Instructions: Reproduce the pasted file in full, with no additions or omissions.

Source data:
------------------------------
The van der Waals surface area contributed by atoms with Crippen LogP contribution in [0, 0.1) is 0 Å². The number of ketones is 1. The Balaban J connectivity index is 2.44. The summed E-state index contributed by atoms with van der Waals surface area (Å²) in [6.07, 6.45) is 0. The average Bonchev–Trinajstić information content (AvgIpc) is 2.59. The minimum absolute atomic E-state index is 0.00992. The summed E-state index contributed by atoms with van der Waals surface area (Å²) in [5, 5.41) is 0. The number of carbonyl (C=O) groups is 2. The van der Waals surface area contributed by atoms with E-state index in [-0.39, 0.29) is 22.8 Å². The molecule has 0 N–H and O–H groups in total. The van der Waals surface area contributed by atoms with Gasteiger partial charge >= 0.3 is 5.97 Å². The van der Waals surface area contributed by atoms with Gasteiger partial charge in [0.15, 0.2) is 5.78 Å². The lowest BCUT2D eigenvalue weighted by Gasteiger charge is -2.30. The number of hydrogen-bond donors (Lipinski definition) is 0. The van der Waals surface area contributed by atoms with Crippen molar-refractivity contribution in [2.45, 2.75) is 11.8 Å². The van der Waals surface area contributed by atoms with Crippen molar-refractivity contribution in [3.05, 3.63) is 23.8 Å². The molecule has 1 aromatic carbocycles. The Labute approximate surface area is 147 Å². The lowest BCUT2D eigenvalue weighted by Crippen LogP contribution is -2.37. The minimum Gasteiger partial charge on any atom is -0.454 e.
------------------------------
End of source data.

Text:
The van der Waals surface area contributed by atoms with Crippen LogP contribution in [0, 0.1) is 0 Å². The number of ketones is 1. The Balaban J connectivity index is 2.44. The summed E-state index contributed by atoms with van der Waals surface area (Å²) in [6.07, 6.45) is 0. The average Bonchev–Trinajstić information content (AvgIpc) is 2.59. The minimum absolute atomic E-state index is 0.00992. The summed E-state index contributed by atoms with van der Waals surface area (Å²) in [5, 5.41) is 0. The number of carbonyl (C=O) groups is 2. The van der Waals surface area contributed by atoms with E-state index in [-0.39, 0.29) is 22.8 Å². The molecule has 0 N–H and O–H groups in total. The van der Waals surface area contributed by atoms with Gasteiger partial charge >= 0.3 is 5.97 Å². The van der Waals surface area contributed by atoms with Gasteiger partial charge in [0.15, 0.2) is 5.78 Å². The lowest BCUT2D eigenvalue weighted by Gasteiger charge is -2.30. The number of hydrogen-bond donors (Lipinski definition) is 0. The van der Waals surface area contributed by atoms with Crippen molar-refractivity contribution in [2.45, 2.75) is 11.8 Å². The van der Waals surface area contributed by atoms with Crippen molar-refractivity contribution in [3.05, 3.63) is 23.8 Å². The molecule has 1 aromatic carbocycles. The Labute approximate surface area is 147 Å². The lowest BCUT2D eigenvalue weighted by Crippen LogP contribution is -2.37. The minimum Gasteiger partial charge on any atom is -0.454 e.